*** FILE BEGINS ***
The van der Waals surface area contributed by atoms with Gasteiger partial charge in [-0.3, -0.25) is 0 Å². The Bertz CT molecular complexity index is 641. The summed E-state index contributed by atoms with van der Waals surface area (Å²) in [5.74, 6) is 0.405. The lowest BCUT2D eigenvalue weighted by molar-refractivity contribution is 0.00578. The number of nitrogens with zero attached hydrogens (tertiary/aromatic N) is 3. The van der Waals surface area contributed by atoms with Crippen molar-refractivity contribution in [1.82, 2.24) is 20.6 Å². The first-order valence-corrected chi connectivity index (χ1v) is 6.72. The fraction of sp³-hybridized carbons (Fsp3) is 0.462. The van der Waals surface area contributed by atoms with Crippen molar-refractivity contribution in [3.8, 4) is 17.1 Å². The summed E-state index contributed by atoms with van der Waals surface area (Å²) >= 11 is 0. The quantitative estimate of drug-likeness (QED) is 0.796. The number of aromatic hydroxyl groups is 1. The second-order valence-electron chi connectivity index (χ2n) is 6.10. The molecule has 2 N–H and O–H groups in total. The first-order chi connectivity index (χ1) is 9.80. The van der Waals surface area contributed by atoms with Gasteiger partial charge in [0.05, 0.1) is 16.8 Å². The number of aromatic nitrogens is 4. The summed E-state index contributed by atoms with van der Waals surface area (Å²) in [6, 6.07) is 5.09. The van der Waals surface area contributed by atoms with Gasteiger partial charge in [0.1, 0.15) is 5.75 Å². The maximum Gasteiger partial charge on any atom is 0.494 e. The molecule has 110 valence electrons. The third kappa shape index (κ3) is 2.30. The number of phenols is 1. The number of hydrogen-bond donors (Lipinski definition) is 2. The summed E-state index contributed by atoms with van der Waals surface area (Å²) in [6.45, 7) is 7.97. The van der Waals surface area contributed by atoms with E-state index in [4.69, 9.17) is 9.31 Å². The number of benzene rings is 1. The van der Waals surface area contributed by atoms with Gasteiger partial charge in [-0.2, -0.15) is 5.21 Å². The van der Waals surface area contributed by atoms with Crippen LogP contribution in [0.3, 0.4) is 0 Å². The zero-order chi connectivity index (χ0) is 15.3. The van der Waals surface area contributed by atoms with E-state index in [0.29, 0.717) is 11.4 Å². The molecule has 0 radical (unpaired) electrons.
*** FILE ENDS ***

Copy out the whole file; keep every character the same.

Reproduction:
The van der Waals surface area contributed by atoms with Gasteiger partial charge in [-0.3, -0.25) is 0 Å². The Bertz CT molecular complexity index is 641. The summed E-state index contributed by atoms with van der Waals surface area (Å²) in [5.74, 6) is 0.405. The lowest BCUT2D eigenvalue weighted by molar-refractivity contribution is 0.00578. The number of nitrogens with zero attached hydrogens (tertiary/aromatic N) is 3. The van der Waals surface area contributed by atoms with Crippen molar-refractivity contribution in [1.82, 2.24) is 20.6 Å². The first-order valence-corrected chi connectivity index (χ1v) is 6.72. The fraction of sp³-hybridized carbons (Fsp3) is 0.462. The van der Waals surface area contributed by atoms with Crippen molar-refractivity contribution in [3.8, 4) is 17.1 Å². The summed E-state index contributed by atoms with van der Waals surface area (Å²) >= 11 is 0. The quantitative estimate of drug-likeness (QED) is 0.796. The number of aromatic hydroxyl groups is 1. The second-order valence-electron chi connectivity index (χ2n) is 6.10. The molecule has 2 N–H and O–H groups in total. The first-order chi connectivity index (χ1) is 9.80. The van der Waals surface area contributed by atoms with Gasteiger partial charge in [0.05, 0.1) is 16.8 Å². The number of aromatic nitrogens is 4. The summed E-state index contributed by atoms with van der Waals surface area (Å²) in [6, 6.07) is 5.09. The van der Waals surface area contributed by atoms with Gasteiger partial charge in [0.1, 0.15) is 5.75 Å². The maximum Gasteiger partial charge on any atom is 0.494 e. The molecule has 110 valence electrons. The third kappa shape index (κ3) is 2.30. The number of phenols is 1. The number of hydrogen-bond donors (Lipinski definition) is 2. The summed E-state index contributed by atoms with van der Waals surface area (Å²) in [6.45, 7) is 7.97. The van der Waals surface area contributed by atoms with E-state index in [4.69, 9.17) is 9.31 Å². The number of benzene rings is 1. The van der Waals surface area contributed by atoms with Gasteiger partial charge in [-0.2, -0.15) is 5.21 Å². The van der Waals surface area contributed by atoms with Crippen LogP contribution in [0.3, 0.4) is 0 Å². The zero-order chi connectivity index (χ0) is 15.3. The van der Waals surface area contributed by atoms with E-state index in [0.29, 0.717) is 11.4 Å². The molecule has 0 radical (unpaired) electrons.